Perry Mason 5:53
I Just Want You 4:56
Ghost Behind My Eyes 5:11
Thunder Underground 6:29
See You on the Other Side 6:10
Tomorrow 6:36
Denial 5:12
My Little Man 4:52
My Jekyll Doesn't Hide 6:34
Old L.A. Tonight 4:48
Whole World's Fallin' Down (2002 reissue bonus track) 5:05
Aimee (2002 reissue bonus track) 4:46

Line-up: Ozzy Osbourne, Zakk Wylde, Geezer Butler, Deen Castronovo, Rick Wakeman

8. Black Rain (2007) - Zakk Wylde's last studio album with Ozzy is his best since No More Tears. It's even heavier than Down to Earth, but it contains stronger and more diverse material. The reason this was Zakk Wylde's last outing with Ozzy was because Ozzy's band was starting to sound too similar to Zakk's band, Black Label Society. I can see what Ozzy meant after I listened to it again and the most obvious example is the title track. It sounds just like a Black Label song. 

Not Going Away 4:32
I Don't Wanna Stop 3:59
 Black Rain 4:42
Lay Your World on Me 4:16
The Almighty Dollar 6:57
11 Silver 3:42
Civilize the Universe 4:43
Here for You 4:37
Countdown's Begun 4:53
Trap Door 4:03

Tour Edition disc 2
I Don't Wanna Stop (Live) 3:44
Not Going Away (Live) 4:36
Here for You (Live) 5:22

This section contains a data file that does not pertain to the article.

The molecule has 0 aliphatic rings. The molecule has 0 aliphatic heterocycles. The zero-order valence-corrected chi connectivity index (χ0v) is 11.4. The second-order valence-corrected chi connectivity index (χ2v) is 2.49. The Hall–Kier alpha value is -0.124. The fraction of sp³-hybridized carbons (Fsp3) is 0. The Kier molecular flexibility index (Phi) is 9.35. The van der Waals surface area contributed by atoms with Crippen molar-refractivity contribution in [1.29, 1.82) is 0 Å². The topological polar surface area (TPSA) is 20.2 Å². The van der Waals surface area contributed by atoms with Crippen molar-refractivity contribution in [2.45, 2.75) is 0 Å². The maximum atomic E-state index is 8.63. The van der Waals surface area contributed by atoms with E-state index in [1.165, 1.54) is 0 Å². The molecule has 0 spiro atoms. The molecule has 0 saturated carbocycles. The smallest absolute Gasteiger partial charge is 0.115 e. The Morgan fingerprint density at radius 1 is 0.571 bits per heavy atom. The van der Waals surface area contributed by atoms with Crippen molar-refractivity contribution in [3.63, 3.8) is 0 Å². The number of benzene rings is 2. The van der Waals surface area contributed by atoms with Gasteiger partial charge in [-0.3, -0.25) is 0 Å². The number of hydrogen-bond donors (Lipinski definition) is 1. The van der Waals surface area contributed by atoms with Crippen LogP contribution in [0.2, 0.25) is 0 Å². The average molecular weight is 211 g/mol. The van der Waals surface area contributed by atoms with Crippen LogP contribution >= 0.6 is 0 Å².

Nightmare (originally a Japanese and iTunes bonus track) 4:40
I Can't Save You (originally a Japanese bonus track) 3:32
Love to Hate (originally an iTunes pre-order bonus track) 3:57

Line-up: Ozzy Osbourne, Zakk Wylde, Rob "Blasko" Nicholson, Mike Bordin

NOTE: Below is the version I got and it did not contain any bonus tracks, a booklet, or anything else. It was just a sleeve and a CD. 

7. Scream (2010) - I guess you could consider this a semi-sequel to Black Rain. It's got the same feel and the same producer, but this time the album is even heavier and a more "technical" sound thanks to the addition of guitarist Gus G. Now when I first heard this album was coming out I was a little disappointed that Zakk Wylde wasn't going to be on it, but I was even more disappointed that the album was going to be called Soul Sucka. Yep, you read that right. Soul Sucka. Well, I thought, Ozzy had lost whatever was left of his mind. There was no way in hell I was going to buy the album if it was called that. Just wouldn't be able to do it. And I thought about what the contents of such an album might be. I pictured a Nu-Metal Hell and duets with Snoop Dogg.